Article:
How to Find Your Niche

This is week 42 of our yearlong #freepermaculture course

Finding Your Niche

What's a niche?

A niche is an opportunity.​

In business, the word niche is used often, and it's a well-known fact that writers and most other creatives need one in order to be financially successful. In that context, niche refers to products, services, or interests that appeal to a small, specialized section of the population. And if you do a search for niche blogging, you'll open a wormhole filled with people in every corner of the multiverse. 

In science, an ecological niche has a deeper definition, which includes the role and position a species has in its environment, how it meets its needs for food and shelter, how it survives, and how it reproduces. An eco-niche includes all interactions with the biotic and abiotic factors of its environment. 

Check out this helpful article, about niche analysis in a permaculture setting.

And this one, about having a niche for your permaculture business.

In the permaculture  community, however, it’s very common to be a generalist and to have this “save the  world” “save everybody” attitude. And while that’s sort of a beautiful notion, it’s not  very attainable. It’s not measurable. When you try to do everything and help everybody at once, it’s very easy to dilute your work into a watered down, generalist approach, that might be inspiring and helpful on some levels, but is unlikely to bring in much in the way of specific rewards for you as an individual.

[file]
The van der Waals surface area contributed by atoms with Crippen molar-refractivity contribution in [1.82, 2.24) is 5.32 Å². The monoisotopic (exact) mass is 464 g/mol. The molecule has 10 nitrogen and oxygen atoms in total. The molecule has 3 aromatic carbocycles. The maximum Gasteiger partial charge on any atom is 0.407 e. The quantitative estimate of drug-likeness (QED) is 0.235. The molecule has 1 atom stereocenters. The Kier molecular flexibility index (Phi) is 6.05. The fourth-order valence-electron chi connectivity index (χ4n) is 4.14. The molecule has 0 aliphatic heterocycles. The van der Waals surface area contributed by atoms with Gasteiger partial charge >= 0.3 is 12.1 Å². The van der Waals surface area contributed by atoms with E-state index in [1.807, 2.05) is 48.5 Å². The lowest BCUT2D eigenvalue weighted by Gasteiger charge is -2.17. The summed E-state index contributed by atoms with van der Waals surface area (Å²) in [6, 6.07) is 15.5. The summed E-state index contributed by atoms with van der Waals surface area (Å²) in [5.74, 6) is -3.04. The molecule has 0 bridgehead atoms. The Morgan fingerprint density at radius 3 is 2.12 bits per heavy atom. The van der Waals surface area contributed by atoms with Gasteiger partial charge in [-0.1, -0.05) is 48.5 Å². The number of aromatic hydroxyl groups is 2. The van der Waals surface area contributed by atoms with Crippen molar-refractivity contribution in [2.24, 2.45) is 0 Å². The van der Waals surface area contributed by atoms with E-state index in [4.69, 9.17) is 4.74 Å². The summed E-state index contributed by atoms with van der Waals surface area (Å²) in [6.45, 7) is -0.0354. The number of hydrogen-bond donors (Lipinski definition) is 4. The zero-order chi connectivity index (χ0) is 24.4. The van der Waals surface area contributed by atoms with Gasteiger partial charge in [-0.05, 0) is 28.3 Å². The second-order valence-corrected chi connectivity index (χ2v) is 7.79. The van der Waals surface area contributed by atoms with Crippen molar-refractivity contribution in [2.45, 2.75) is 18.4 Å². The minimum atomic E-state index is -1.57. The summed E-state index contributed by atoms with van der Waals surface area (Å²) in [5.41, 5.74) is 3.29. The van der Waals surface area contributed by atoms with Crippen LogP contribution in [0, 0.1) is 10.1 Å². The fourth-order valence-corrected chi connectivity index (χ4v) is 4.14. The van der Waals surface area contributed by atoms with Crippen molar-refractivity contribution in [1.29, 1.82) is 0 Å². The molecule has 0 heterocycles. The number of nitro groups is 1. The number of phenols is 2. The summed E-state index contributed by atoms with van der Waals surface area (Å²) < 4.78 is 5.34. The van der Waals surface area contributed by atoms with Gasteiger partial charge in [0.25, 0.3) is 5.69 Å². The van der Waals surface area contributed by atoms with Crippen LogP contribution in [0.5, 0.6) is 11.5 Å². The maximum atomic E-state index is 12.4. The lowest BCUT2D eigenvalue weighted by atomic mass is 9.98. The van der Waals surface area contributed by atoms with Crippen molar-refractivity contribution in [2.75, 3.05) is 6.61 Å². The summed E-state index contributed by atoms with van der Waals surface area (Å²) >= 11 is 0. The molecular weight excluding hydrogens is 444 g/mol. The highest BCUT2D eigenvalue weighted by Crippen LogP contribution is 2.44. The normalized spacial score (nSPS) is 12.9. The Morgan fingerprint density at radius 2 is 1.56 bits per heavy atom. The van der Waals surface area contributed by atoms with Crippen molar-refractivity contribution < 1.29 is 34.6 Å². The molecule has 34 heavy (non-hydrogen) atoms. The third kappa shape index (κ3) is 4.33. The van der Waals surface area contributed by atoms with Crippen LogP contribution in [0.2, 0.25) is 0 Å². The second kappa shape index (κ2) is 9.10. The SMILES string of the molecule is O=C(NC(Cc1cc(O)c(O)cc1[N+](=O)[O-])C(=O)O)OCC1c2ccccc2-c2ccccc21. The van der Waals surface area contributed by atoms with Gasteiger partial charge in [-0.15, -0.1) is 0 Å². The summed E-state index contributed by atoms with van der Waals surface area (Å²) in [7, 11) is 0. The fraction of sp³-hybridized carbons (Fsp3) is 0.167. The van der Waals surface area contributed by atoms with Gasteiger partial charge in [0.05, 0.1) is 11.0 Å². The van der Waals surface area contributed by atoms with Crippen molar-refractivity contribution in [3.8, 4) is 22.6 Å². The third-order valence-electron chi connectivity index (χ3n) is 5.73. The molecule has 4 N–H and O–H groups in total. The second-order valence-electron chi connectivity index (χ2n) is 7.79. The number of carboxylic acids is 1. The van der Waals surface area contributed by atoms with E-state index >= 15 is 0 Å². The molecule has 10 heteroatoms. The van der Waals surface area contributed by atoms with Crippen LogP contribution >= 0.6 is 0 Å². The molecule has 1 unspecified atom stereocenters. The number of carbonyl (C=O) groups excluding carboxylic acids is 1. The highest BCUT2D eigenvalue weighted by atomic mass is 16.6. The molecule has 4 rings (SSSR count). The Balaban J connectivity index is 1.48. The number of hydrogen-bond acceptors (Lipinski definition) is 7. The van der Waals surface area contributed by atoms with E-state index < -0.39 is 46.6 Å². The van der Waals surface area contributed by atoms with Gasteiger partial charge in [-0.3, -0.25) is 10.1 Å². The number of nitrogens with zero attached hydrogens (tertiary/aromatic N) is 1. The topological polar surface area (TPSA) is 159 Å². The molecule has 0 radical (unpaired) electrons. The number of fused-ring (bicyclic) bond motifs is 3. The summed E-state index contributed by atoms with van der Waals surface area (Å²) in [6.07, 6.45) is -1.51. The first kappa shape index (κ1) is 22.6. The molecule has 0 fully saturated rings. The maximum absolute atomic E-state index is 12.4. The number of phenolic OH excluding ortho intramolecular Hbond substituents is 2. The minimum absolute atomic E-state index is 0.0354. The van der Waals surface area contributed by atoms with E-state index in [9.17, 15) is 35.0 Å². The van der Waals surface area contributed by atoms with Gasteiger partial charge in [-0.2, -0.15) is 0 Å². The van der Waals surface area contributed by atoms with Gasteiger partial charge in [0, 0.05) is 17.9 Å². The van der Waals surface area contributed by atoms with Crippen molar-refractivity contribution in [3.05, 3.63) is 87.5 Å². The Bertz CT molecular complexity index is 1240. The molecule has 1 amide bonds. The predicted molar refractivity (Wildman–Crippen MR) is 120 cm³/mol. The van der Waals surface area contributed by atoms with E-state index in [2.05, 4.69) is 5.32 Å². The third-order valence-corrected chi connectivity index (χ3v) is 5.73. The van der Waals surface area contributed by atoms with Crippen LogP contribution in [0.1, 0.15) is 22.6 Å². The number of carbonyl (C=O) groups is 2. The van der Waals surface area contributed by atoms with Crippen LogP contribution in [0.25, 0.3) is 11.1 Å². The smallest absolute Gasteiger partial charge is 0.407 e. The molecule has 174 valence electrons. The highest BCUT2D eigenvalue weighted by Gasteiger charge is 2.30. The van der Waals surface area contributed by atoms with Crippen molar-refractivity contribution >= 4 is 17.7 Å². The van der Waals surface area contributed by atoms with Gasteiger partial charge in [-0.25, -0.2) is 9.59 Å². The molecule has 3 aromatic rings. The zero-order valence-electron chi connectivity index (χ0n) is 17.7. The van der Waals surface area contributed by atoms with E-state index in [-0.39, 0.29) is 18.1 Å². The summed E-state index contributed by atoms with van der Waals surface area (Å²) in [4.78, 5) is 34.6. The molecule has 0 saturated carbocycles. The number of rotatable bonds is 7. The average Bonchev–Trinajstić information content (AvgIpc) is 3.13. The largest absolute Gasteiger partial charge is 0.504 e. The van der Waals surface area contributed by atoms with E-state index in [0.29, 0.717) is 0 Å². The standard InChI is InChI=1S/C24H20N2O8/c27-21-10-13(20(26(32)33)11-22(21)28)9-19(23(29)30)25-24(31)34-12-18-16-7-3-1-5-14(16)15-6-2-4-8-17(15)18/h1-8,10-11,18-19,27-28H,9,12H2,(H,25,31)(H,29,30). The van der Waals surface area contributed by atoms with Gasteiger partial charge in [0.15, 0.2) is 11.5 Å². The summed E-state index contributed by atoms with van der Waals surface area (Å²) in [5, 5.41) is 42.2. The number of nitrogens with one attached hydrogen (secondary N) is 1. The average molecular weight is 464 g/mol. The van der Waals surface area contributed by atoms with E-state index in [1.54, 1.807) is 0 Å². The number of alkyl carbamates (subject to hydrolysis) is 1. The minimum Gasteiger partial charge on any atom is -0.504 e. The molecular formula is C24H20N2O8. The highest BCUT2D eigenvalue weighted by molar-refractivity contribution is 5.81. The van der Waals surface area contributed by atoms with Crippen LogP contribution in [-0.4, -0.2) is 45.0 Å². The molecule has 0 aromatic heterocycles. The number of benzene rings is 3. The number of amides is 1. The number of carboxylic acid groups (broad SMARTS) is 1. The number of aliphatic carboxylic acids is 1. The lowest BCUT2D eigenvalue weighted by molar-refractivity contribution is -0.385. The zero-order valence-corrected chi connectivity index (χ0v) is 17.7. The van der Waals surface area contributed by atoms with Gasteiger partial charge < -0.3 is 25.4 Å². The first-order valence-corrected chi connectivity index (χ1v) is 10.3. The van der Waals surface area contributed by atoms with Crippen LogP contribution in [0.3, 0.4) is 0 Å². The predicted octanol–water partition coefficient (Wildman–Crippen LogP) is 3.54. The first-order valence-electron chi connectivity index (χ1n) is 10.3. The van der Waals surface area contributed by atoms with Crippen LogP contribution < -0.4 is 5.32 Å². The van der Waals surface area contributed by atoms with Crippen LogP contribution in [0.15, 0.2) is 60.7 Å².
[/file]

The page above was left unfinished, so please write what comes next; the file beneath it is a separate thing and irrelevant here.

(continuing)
But if you can find your niche, as member of the permaculture community, and also as the creative and unique individual that you are, and bring forth ideas, products, and services that solve problems for a specific group of people, you can have a huge impact on their lives, bring in big rewards for yourself, and free up more time and resources for helping non-human species too!

Take a moment to imagine the myriad of ways you could turn your passion into a profession....

permaculture jobs word cloud

Niche Farming

Long before "permaculture" was a thing, farmers knew that finding a niche is a great way to make farming a much more viable profession. Here are some interesting case studies:

Marketing for Hippies

If you're doing any sort of freelance work, or running a business, or even just running a community project that you want other people to know need to learn something about marketing.

"Ethical" marketing is a HUGE rabbit hole on its own, and if you want to go the Heather Jo direction with it (#ecofeminist) then for sure sign up for the free eco-niche class mentioned below.

Meanwhile, check out Ted Hargrave's work. It's fascinating to consider how a simple set of tools can make such a huge difference in both the yield and the impact of our work. 

Here are a couple of videos, focused on the "find a niche" theme:


find your econiche course

Relevant Links and Resources​

A few more articles from the PWG faculty:

circle of hands with seedling sprouted in soil

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